Revisiting the proposed ASX corporate governance principles

By Rory Moriarty, Rod Halstead and Natasha Cutler
22 Nov 2018
The ASX Corporate Governance Principles and Recommendations do not ensure good governance in practice, and may potentially lead to a conflict between legal duties and obligations arising under the Principles.

In the months since the release of the proposed fourth edition of the ASX Principles and Recommendations, there has been vigorous debate over the merits of introducing even more stringent reporting requirements for ASX listed companies.

Our initial view was that these changes have the potential to import the most fundamental change in the approach to corporate governance of listed entities in many years, circumventing changes which would typically be expected to occur through legislation and decisions of the courts.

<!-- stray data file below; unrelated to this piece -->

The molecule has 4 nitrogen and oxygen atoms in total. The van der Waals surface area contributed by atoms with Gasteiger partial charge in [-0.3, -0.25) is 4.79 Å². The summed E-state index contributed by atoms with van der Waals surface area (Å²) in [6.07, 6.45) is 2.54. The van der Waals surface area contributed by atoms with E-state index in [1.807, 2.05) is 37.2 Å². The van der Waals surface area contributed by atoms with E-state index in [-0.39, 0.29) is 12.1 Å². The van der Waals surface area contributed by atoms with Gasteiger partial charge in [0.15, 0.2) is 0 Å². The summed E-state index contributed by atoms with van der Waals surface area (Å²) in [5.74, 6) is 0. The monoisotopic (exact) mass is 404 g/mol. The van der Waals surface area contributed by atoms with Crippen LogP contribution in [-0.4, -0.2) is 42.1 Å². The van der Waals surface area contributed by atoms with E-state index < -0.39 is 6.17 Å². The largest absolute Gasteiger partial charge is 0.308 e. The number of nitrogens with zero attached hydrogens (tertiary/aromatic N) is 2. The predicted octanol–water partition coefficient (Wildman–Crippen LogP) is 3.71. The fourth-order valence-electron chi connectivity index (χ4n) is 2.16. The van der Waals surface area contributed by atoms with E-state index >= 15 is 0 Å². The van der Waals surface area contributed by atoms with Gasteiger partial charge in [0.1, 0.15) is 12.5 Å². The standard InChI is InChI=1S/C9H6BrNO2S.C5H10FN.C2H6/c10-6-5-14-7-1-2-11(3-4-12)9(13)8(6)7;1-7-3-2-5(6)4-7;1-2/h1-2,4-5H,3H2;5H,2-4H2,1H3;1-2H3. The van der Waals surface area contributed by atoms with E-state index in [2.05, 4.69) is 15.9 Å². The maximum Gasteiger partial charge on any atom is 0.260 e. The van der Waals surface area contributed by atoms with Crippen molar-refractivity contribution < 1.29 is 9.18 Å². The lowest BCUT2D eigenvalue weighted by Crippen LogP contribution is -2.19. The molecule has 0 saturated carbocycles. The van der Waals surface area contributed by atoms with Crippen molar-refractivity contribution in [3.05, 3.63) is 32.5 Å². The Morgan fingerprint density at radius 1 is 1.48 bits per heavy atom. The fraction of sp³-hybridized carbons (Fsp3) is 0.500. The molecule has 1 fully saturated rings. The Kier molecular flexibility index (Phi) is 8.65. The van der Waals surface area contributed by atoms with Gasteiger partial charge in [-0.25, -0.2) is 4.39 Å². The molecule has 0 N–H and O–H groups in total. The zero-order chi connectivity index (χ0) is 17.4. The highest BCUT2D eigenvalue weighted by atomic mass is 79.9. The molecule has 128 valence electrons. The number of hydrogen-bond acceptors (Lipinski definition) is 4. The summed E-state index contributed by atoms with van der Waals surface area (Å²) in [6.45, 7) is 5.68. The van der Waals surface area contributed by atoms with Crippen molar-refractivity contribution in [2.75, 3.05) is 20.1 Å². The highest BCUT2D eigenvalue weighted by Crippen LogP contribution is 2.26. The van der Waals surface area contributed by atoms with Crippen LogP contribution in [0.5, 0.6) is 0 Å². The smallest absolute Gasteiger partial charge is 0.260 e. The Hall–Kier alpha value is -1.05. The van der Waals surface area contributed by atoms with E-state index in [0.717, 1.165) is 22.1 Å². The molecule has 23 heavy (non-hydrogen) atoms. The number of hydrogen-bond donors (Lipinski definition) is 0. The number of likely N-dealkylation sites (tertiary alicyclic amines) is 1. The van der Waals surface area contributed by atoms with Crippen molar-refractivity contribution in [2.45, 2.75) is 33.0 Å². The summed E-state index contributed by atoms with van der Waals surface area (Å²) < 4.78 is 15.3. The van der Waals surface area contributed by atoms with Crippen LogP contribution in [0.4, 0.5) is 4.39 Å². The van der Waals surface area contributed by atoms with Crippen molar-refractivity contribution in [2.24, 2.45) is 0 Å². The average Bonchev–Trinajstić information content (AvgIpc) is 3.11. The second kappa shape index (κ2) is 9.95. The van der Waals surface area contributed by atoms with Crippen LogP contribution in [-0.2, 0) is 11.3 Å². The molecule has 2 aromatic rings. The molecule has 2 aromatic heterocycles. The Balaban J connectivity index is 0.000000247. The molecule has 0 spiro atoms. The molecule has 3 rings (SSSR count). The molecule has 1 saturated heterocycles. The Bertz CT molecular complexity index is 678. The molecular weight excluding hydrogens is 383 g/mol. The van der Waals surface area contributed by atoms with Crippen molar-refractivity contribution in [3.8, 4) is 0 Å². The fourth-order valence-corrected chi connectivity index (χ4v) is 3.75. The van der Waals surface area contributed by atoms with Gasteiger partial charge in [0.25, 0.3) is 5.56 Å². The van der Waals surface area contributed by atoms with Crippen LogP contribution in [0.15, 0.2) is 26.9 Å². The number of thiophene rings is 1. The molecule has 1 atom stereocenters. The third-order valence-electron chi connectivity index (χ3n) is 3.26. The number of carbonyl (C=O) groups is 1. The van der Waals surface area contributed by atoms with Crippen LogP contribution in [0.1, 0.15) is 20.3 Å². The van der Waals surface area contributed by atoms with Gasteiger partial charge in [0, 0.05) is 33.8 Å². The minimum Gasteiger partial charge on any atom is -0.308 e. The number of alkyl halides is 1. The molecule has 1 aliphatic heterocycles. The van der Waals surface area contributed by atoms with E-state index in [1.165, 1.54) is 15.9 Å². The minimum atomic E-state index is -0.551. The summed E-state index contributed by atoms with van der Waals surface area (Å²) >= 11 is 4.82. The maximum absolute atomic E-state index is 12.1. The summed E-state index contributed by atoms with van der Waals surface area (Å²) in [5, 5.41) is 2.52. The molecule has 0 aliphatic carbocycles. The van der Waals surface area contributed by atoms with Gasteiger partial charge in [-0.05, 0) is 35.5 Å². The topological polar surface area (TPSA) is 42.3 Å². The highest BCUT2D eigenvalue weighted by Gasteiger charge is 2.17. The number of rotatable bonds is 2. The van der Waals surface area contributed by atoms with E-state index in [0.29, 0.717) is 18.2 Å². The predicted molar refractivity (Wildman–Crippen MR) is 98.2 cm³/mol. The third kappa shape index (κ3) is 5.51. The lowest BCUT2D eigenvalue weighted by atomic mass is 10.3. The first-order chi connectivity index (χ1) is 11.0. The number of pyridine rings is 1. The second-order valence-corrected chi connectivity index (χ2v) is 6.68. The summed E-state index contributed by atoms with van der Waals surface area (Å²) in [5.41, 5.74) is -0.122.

That view has not fundamentally changed, but it has deepened since we published our initial paper in August. The proposed Principles have generated wide commentary and discussion, and as a consequence, we believe a broader analysis of the role that the ASX Principles and Recommendations should play in relation to corporate governance in Australia is required – specifically, what the proposed Principles and Recommendations can (and cannot) be expected to provide, and to understand the potential implications of the Principles. These implications include a potential conflict between statutory duties of directors and their obligations arising under the Principles, and how implementation of the Principles does not ensure compliance. Resolving those conflicts, and changing the nature of corporate governance in Australia, are tasks that most properly sit with the Federal Parliament.